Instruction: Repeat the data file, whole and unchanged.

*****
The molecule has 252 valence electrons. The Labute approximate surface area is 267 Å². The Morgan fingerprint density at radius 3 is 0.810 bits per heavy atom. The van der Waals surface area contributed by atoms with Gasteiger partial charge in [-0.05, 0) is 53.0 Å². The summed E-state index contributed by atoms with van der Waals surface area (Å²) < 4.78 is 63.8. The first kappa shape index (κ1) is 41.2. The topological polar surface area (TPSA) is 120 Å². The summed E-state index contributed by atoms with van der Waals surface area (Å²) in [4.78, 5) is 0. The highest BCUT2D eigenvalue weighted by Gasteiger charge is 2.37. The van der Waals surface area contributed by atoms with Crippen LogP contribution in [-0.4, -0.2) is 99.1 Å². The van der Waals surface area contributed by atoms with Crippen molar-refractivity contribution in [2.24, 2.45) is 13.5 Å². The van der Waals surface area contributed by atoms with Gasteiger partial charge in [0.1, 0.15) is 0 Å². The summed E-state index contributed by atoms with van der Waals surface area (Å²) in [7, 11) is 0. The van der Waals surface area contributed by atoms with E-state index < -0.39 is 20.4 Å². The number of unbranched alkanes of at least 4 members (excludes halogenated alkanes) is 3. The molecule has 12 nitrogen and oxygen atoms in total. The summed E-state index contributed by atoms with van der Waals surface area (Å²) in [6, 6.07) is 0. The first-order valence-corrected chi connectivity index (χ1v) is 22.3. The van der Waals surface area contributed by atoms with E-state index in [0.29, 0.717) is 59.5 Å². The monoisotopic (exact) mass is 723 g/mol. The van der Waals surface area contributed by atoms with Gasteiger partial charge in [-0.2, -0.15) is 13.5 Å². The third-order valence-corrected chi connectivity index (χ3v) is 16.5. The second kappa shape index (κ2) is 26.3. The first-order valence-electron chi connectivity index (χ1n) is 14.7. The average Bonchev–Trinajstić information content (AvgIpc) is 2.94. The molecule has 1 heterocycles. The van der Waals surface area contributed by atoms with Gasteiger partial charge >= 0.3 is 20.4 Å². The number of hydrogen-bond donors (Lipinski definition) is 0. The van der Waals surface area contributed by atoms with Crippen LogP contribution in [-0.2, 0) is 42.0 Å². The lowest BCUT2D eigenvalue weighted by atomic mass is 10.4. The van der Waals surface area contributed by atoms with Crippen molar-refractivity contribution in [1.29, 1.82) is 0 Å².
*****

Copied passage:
The molecule has 252 valence electrons. The Labute approximate surface area is 267 Å². The Morgan fingerprint density at radius 3 is 0.810 bits per heavy atom. The van der Waals surface area contributed by atoms with Gasteiger partial charge in [-0.05, 0) is 53.0 Å². The summed E-state index contributed by atoms with van der Waals surface area (Å²) < 4.78 is 63.8. The first kappa shape index (κ1) is 41.2. The topological polar surface area (TPSA) is 120 Å². The summed E-state index contributed by atoms with van der Waals surface area (Å²) in [4.78, 5) is 0. The highest BCUT2D eigenvalue weighted by Gasteiger charge is 2.37. The van der Waals surface area contributed by atoms with Crippen LogP contribution in [-0.4, -0.2) is 99.1 Å². The van der Waals surface area contributed by atoms with Crippen molar-refractivity contribution in [2.24, 2.45) is 13.5 Å². The van der Waals surface area contributed by atoms with Gasteiger partial charge in [0.1, 0.15) is 0 Å². The summed E-state index contributed by atoms with van der Waals surface area (Å²) in [7, 11) is 0. The van der Waals surface area contributed by atoms with E-state index < -0.39 is 20.4 Å². The number of unbranched alkanes of at least 4 members (excludes halogenated alkanes) is 3. The molecule has 12 nitrogen and oxygen atoms in total. The summed E-state index contributed by atoms with van der Waals surface area (Å²) in [6, 6.07) is 0. The first-order valence-corrected chi connectivity index (χ1v) is 22.3. The van der Waals surface area contributed by atoms with E-state index in [0.29, 0.717) is 59.5 Å². The monoisotopic (exact) mass is 723 g/mol. The van der Waals surface area contributed by atoms with Gasteiger partial charge in [-0.2, -0.15) is 13.5 Å². The third-order valence-corrected chi connectivity index (χ3v) is 16.5. The second kappa shape index (κ2) is 26.3. The first-order valence-electron chi connectivity index (χ1n) is 14.7. The average Bonchev–Trinajstić information content (AvgIpc) is 2.94. The molecule has 1 heterocycles. The van der Waals surface area contributed by atoms with Gasteiger partial charge >= 0.3 is 20.4 Å². The number of hydrogen-bond donors (Lipinski definition) is 0. The van der Waals surface area contributed by atoms with Crippen LogP contribution in [-0.2, 0) is 42.0 Å². The lowest BCUT2D eigenvalue weighted by atomic mass is 10.4. The van der Waals surface area contributed by atoms with Crippen molar-refractivity contribution in [1.29, 1.82) is 0 Å².